Although this step might sound like overkill, we tried it ourselves and can attest that it’s a game changer. Less water makes cleaning the bowl marginally better, because you’re not as likely to splash yourself. Reducing the water minimizes reflections, giving you a clearer view of what’s going on in the bowl, and it allows cleaning products to work better, because they’re not as diluted and they’ll spend more time in direct contact with the toilet.

Scrub the bowl

Now you can really get down to business. Add your bowl cleaner and grab your angled brush. Be meticulous about scrubbing the underside of the rim, as well as the trap. Cai says that both areas are often neglected and hard to see, and that they tend to become hot zones for biofilms (essentially slimy colonies of microorganisms that attach to surfaces).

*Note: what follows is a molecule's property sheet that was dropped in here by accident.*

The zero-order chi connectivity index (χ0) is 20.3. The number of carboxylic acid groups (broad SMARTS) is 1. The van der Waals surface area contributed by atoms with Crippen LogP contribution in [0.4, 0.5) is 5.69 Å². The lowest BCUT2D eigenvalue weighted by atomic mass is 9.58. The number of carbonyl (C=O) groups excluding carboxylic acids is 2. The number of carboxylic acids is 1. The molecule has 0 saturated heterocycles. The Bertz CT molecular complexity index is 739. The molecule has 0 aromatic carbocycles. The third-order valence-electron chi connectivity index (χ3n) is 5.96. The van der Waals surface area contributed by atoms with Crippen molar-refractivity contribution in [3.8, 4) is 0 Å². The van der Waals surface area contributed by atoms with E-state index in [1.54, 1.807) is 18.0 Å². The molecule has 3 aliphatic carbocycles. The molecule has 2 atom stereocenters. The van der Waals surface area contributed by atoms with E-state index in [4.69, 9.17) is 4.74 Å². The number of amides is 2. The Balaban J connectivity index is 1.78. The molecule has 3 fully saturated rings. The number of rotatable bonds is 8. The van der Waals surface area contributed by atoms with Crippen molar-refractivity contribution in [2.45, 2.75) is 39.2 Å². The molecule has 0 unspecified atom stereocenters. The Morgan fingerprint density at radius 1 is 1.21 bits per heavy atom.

Be patient

A common mistake is to immediately flush away the cleaning product inside the bowl, minimizing its effectiveness. “If you want to disinfect, you have to allow sufficient contact time” with the disinfectant, Cai says. Follow the directions on the label, or if you’re unsure, the CDC recommends waiting at least a minute.

Disinfect the toilet’s exterior

The final step is to disinfect the exterior parts of the toilet. Using your EPA-verified disinfectant, spray and wipe down the top and underside of the seat, the bowl base, the top and underside of the lid, the tank, the handle and the hinges that connect the lid to the bowl. If you use a generous wad of toilet paper for the job, you’ll be able to flush it when you’re done. If you use paper towels, toss them in the trash immediately, so they don’t contaminate other areas. And remember: Every flush — not to mention, every poor aimer who uses your loo — sends all manner of germs beyond the boundaries of your toilet, so take care to clean the rest of your bathroom regularly, too.

Susannah Herrada is a travel and lifestyle writer in Virginia.